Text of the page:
£600k Machine Learning collaboration to supercharge data-driven science
20 September 2020
A collaboration between the Norwich Bioscience Institutes and The Alan Turing Institute will enhance the ways machine learning and artificial intelligence are applied to life science research.
With biological research becoming increasingly data rich, the collaboration will help identify new ways to exploit this wealth of information and accelerate advances in understanding.
The Norwich Bioscience Institutes - including the Earlham Institute, the John Innes Centre, Quadram Institute and The Sainsbury Laboratory - have teamed up with The Alan Turing Institute in a £600,000 project to kickstart collaborations that will employ machine learning and artificial intelligence. Half of the funding comes from The Alan Turing Institute’s ‘AI for Science and Government’ Strategic Priorities Fund award, with the other half coming from a strategic award from the Biotechnology and Biological Sciences Research Council (UKRI-BBSRC).
The funding will support up to six year-long research posts who will work together in a cross-institute cohort to expand the application of machine learning and artificial intelligence to several key areas, which may include:
- Identifying cell types using a deep neural network
- Characterising the circadian rhythms of plants
- Understanding how genetic changes affect plant structure, influencing crop yield
- Finding the weapons used by plant pathogens to invade plants
As technologies for capturing information - from DNA sequences through to high resolution images - become ever cheaper and more widely available, so do the reams of data associated with that. Making sense of huge datasets can create bottlenecks in research projects and, importantly, discoveries.
Machine learning offers a promising route into not only exploring that data, but also helping us to find hidden patterns and new hypotheses that we had never previously considered.
The Alan Turing Institute believes that data science and artificial intelligence will change the world, and part of that vision includes their Data Science At Scale research programme. This aligns strongly with the mission of the Earlham Institute, who are contributing to solving global challenges by applying data driven methods, and host the UK National Capability in computational infrastructure.
“Data driven science has the potential to improve the lives of hundreds of millions worldwide,” said Professor Neil Hall, Director of Earlham Institute and lead PI on the bid. “Over the last ten years our ability to generate vast datasets has increased rapidly, and this collaboration will allow us to better use that information for public good. To work alongside The AlanTuring Institute, with all their expertise in machine learning, is fantastic for the future of UK life science research.”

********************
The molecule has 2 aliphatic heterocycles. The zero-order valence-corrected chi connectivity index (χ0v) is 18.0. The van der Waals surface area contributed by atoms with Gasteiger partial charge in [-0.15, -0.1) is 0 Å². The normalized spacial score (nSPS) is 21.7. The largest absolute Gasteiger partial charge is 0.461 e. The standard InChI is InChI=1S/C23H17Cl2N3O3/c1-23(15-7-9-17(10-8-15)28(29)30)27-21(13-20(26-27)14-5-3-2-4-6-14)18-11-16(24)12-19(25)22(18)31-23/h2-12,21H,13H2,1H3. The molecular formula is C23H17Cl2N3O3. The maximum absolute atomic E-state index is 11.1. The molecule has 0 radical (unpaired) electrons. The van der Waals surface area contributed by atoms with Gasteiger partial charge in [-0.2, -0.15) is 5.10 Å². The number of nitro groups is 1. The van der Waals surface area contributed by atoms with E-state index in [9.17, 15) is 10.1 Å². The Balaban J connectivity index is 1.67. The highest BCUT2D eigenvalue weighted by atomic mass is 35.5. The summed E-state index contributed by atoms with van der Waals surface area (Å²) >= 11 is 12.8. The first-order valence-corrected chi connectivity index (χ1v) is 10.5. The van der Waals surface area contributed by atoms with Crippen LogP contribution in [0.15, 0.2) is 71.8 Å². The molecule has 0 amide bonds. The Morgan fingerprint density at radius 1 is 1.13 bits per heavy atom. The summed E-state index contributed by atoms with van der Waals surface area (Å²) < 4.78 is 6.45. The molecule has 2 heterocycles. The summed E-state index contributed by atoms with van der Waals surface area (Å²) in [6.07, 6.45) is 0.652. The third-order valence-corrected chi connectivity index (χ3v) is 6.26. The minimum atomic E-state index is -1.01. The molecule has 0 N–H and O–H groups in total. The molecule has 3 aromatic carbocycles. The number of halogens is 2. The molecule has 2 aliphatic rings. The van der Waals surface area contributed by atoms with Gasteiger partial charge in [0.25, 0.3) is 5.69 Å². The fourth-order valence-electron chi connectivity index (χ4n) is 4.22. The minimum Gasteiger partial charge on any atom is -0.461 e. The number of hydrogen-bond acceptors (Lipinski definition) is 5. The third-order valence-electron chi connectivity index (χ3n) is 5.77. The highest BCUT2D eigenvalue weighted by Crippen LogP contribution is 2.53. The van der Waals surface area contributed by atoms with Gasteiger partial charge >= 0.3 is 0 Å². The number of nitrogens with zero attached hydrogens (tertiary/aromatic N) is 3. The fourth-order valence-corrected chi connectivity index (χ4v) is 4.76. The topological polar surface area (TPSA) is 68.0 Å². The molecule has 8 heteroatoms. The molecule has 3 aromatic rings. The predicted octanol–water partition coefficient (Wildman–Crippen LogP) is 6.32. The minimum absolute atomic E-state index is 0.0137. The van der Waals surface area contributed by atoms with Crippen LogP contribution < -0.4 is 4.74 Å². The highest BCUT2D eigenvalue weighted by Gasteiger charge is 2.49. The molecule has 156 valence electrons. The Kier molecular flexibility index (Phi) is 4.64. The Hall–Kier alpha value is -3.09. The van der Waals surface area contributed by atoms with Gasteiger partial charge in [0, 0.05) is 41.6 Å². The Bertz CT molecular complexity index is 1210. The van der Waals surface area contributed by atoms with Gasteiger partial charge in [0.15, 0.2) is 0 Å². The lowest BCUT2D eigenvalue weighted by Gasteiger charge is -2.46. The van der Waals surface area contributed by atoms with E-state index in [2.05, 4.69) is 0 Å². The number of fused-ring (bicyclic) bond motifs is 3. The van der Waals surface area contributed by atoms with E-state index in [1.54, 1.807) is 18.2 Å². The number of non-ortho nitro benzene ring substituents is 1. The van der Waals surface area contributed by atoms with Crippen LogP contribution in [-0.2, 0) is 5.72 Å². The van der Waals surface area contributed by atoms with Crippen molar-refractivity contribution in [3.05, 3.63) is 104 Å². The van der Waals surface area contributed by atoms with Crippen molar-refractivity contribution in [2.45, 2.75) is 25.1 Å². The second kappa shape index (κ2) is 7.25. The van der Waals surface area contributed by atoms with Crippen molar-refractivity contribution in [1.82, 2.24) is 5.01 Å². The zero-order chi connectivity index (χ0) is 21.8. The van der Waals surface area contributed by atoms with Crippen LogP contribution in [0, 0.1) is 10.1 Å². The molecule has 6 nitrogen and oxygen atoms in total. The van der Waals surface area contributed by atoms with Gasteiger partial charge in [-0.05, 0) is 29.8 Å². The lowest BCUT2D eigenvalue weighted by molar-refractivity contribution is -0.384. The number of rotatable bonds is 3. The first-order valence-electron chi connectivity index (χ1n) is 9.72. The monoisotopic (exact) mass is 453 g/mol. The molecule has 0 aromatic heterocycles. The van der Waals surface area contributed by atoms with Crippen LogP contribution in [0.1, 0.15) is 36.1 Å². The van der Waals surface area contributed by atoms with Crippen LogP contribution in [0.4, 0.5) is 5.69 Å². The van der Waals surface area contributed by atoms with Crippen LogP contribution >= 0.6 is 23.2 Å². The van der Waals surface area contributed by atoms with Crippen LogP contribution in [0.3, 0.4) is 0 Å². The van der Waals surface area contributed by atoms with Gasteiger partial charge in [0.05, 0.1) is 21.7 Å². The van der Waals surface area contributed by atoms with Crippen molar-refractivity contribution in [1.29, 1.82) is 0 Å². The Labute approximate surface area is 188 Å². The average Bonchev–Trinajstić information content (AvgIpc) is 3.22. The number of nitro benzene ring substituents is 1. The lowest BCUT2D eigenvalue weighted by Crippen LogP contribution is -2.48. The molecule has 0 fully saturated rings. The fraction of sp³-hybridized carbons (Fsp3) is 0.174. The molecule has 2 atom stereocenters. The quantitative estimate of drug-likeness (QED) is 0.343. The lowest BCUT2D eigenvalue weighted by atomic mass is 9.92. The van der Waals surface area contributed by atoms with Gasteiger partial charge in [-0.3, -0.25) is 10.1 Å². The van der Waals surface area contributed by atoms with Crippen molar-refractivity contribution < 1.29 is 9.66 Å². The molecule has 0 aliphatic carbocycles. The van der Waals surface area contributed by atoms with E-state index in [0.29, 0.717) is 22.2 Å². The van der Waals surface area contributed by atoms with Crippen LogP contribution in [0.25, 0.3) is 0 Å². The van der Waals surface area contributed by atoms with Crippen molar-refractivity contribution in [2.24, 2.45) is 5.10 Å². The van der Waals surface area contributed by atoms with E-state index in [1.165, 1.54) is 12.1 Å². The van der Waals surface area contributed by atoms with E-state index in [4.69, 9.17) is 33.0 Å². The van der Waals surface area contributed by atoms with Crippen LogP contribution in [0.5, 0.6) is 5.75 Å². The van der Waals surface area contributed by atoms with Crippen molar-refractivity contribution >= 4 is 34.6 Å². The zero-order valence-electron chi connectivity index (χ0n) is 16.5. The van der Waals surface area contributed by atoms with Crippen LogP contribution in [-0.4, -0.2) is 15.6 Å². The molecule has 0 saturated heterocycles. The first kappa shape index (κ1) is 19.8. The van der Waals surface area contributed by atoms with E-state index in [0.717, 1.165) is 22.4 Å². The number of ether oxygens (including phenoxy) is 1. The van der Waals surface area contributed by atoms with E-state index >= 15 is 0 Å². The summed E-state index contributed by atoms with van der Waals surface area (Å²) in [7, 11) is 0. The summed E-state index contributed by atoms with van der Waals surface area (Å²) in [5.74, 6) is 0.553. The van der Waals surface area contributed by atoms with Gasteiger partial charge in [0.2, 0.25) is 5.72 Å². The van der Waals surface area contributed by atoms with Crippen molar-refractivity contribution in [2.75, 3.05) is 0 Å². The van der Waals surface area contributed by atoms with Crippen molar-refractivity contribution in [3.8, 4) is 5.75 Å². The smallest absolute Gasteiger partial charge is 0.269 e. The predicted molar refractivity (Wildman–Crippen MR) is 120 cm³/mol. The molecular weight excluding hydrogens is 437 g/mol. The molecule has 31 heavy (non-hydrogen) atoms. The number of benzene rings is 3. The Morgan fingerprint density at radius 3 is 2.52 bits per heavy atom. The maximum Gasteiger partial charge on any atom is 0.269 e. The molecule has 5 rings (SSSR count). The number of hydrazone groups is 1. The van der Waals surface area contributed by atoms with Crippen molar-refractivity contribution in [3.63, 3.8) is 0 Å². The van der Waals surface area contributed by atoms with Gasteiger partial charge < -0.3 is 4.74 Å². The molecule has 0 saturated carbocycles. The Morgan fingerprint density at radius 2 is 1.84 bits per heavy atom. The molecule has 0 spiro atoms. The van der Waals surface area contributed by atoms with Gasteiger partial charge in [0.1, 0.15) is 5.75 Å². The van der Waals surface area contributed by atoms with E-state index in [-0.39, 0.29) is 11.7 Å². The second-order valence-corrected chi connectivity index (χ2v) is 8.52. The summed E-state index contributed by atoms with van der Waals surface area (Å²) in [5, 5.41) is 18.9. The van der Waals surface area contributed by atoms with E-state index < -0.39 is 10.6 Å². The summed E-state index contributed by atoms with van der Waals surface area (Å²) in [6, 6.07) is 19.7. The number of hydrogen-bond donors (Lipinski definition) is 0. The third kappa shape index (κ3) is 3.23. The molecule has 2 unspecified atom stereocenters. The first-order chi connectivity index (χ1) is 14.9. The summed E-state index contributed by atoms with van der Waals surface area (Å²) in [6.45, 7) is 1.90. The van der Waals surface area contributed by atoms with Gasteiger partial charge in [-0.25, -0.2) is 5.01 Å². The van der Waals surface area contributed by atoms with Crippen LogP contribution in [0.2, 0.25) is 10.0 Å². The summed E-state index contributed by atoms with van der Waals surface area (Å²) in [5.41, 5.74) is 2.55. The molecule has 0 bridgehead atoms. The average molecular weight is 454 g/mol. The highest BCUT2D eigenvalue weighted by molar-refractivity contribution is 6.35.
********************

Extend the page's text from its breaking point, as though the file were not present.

Professor Jonathan Rowe, Programme Director of Data Science For Science at The Alan Turing Institute, said that “this is a significant new collaboration for the Turing which offers new opportunities for advancing data-driven science. To be able to combine our expertise in machine learning and artificial intelligence with the expertise of the Norwich Biosciences Institutes is an exciting prospect and will allow us to help solve real-world problems in bioscience”
Professor Anthony Hall, Head of Plant Genomics at the Earlham Institute, said: “We’re really pleased to start this collaboration with a like-minded institute, pushing the boundaries of what’s possible with data-driven science. It’s exciting to think of the fundamental and applied work that will benefit from this.”
Professor Richard Morris, Group Leader in Computational and Systems Biology at the John Innes Centre, said: “Computational approaches such as AI and ML also have tremendous scope for advancing hypothesis-driven research by removing the limitations imposed by more traditional methods. Learning patterns from data can automate, reduce bias, and massively speed up key steps in research and, importantly, suggest connections that may have escaped the human mind. ATI is a world leader in driving these key computational developments and we are delighted to have won this partnering award with them to develop collaborations and boost these extremely powerful and exciting techniques within the Norwich Bioscience Institutes.”
The Institutes have already collaborated on machine learning projects with real world applications. Scientists at the Earlham Institute and John Innes Centre have recently worked together on SeedGerm, an automated tool that analyses images to help crop breeders monitor seed germination rates.
The Alan Turing Institute has collaborated with researchers from the John Innes Centre in using AI methods to understand gene expression patterns in brassicas, and to explore complex new biochemical synthesis pathways.
In another project, Earlham and Quadram Institute researchers have developed machine learning algorithms to understand complex interactions in the gut, some of which are being applied to the current COVID pandemic. Furthermore, an international aquaculture development project has seen EI scientists contribute machine learning to an app which can tell apart native and farmed tilapia species.
The 6 available positions are now open for applications at https://www.earlham.ac.uk/computational-biologistdata-scientist
Notes to editors
For more information, please contact:
Scientific Communications and Outreach Manager, Earlham Institute (EI)
- +44 (0)1603 450 994